·  
Expanding the definition of oil- and gas-producing activities to include the extraction of saleable hydrocarbons, in the solid, liquid or gaseous state, from oil sands, coalbeds or other nonrenewable natural resources that are intended to be upgraded into synthetic oil or gas, and activities undertaken with a view to such extraction;
·  
Amending the definition of proved oil and gas reserves to require the use of an average of the first-day-of-the-month commodity prices during the 12-month period ending on the balance sheet date rather than the period-end commodity prices;
·  
Adding to and amending other definitions used in estimating proved oil and gas reserves, such as "reliable technology" and "reasonable certainty";
·  
Broadening the types of technology that an issuer may use to establish reserves estimates and categories; and
·  
Changing disclosure requirements and providing formats for tabular reserve disclosures.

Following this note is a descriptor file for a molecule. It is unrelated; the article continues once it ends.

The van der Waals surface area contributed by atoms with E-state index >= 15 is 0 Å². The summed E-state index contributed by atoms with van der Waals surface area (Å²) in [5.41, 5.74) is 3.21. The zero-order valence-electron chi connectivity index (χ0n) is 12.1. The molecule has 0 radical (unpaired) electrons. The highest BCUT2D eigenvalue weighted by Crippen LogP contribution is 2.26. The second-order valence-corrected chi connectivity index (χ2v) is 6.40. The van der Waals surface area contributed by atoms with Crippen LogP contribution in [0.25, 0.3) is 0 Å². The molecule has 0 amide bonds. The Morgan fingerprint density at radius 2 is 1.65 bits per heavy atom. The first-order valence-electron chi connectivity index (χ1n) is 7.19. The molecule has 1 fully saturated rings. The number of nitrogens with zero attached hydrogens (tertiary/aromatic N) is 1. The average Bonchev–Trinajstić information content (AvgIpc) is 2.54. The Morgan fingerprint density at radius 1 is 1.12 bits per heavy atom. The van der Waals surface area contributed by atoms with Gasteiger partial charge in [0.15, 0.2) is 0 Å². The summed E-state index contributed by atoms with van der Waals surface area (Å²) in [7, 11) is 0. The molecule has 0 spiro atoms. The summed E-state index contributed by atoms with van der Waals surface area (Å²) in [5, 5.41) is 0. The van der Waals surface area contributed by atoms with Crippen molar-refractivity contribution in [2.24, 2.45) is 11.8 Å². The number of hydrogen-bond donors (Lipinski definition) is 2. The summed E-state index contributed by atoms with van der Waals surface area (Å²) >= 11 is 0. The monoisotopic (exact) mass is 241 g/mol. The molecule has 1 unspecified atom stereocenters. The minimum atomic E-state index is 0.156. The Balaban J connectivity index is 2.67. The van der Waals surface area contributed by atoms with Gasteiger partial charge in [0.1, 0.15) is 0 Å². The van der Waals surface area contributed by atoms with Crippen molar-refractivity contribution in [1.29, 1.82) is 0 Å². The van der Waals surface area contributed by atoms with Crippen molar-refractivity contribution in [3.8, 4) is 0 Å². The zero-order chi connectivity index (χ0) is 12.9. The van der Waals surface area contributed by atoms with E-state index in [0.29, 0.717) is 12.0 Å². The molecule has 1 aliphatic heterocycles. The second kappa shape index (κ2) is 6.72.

Reserve Estimation Procedures and Audits
 
The information included in this Report about the Partnership's proved reserves as of December 31, 2010, 2009 and 2008 represents evaluations prepared by Pioneer's reservoir engineers.  Netherland, Sewell & Associates, Inc. ("NSAI") audited all of the Partnership's proved reserves as of December 31, 2010 and 2009; and audited the Partnership's proved reserves as of December 31, 2008 before the Partnership completed the 2009 Acquisition.  The Partnership has no oil and gas reserves from non-traditional sources.
 
Reserve estimation procedures.  Pioneer has established internal controls over reserve estimation processes and procedures to support the accurate and timely preparation and disclosure of reserve estimations in accordance with SEC and GAAP requirements.  These controls include oversight of the reserves estimation reporting processes by Pioneer's Worldwide Reserves Group ("WWR"), and annual external audits of all of the Partnership's proved reserves by NSAI.